Tunnels

Tunnels

Author: Roderick Gordon and Brian Williams

Publication: Scholastic, 2008

Pages: 496

Overall Rating: bth_45_zps06f87659[1]                        

Rating for Action: bth_4-star-rating_zps38e772a0[1]

Quantity of Action: bth_3-star-rating_zps73bdba73[1]

Age Category:  9-12

Brief Summary: Will Burrows loves to dig.  He feels as if he was born to it, and often helps his father – a historian who runs a local history museum – carry out small excavations around London.  When his father goes missing, Will is determined to find him.  With the help of his friend Chester, he discovers a bricked-up tunnel that his father had been digging in their basement.

Will and Chester re-excavate the tunnel and follow it to an underground city.  Chester wants to leave, but Will’s curiosity gets the best of him.  He can’t help poking around some of the seemingly abandoned houses on the edge of the city.  They get caught and thrown into a dank cell.  But that’s only the beginning.  The city (or Colony as it’s called) is both larger and more dangerous than Will could ever have imagined.  Just getting out alive will be difficult enough, but to rescue Chester and find his father will take an act of bravery beyond Will’s wildest imagination.

Age of Main Character: 14

What I Liked the Most: This is an incredibly imaginative novel.  The world that Gordon and Williams have created truly defies belief: a vast city, teeming with people, lying deep under the streets of modern day London.  In it they’ve created an atmosphere that’s an eerie mix of 18th century historical novels and epic fantasy.  Adding in the Styx – a strange race of pale skinned people that serve as the Colony’s soldiers and religious leaders – only makes it all the more fascinating.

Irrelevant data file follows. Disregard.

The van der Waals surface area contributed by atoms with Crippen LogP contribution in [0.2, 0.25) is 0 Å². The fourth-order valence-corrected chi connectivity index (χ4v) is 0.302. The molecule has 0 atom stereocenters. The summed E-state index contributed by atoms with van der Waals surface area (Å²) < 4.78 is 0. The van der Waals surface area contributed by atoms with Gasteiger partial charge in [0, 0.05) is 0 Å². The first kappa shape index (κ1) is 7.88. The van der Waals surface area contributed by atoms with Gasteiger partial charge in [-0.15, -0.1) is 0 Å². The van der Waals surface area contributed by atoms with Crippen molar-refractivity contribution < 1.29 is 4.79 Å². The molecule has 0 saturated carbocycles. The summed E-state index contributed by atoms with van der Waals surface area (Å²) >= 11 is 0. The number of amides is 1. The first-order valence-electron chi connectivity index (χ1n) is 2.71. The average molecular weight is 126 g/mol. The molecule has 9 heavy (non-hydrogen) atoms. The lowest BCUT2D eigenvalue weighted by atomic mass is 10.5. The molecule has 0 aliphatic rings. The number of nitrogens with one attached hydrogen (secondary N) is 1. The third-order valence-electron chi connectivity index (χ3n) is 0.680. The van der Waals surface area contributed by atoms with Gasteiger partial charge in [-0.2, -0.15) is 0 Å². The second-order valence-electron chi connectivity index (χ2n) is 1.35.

The characters are deeply drawn and utterly unique.  I especially liked Will’s mother, a dried up husk of a woman whose dreams died a long time ago and have been replaced by a killer obsession with TV.  Then there’s his sister, Rebecca, who at age 11 has taken over complete responsibility for the running of the house, from shopping to cleaning to cooking.  Will himself is a wonderfully full and rich character, marked by a boundless curiosity, a love of dirt, a thrill for discovery, and an obsession with finding his father.

What I Liked the Least: Will’s friend, Chester, is badly mistreated.  Not long after they are imprisoned, Will is released and brought to meet his new family.  He investigates the Colony  and begins to learn more about his past, but all the while Chester remains locked up in a dark cell – alone.  I know that Gordon and Williams did this to up the tension and to give Will an obstacle to overcome – but all the same I found it hard to stomach how long Chester had to be locked up, waiting for Will to try and rescue him.

The only other thing I didn’t like – and this is a fairly standard gripe for me – was the scene which Will had to be rescued by his Uncle Tam.  It was a powerful scene to be sure, and one that continues to affect Will well into the next novel.  But all the same I wish that Gordon and Williams could have found some way for Will to rescue himself without Tam’s help.

How Good was the Action?  Excellent.  Gordon and Williams are good at creating tension, loosening it a little, and then ramping it up again.  The fight scenes – both of which involve Uncle Tam – are extremely well done and fairly graphic.  But the best scene of all involves Will and his new brother Cal running from the Styx in a crumbling ruin, chased through thick fog, with dogs closing in on all sides.   The fog and the ever present sound of the dogs left the air crackling with tension.

How Engaging was the Story?   It pulled me in and truly did not let go.  At each stage of the novel there was something to keep me reading, often late into the night.  Gordon and Williams have done such a good job of establishing their characters that I was absolutely intent on following them through each successive plot twist and surprise.   I had to know if Will would somehow manage to rescue Chester and find his father.

Overall Assessment: This is a great book, highly imaginative, with wonderfully unique characters and some excellent action.  I heartily recommend giving it a try.  My only caveat is that it’s quite dark.  The Colony reeks of hardship and evil, Will and Chester are tortured, and people die.  But if you’re like me – and find that a dark atmosphere only makes books better – than this definitely one novel you don’t want to miss.

Profanity: None

Sex: None

Violence: There are many instances of suspense, where Will is running for his life and being thrown in prison or tortured.  But there are only two incidents of actual graphic violence, both involving Tam – one is a fist fight, the other involves swords, and both are quite graphic.

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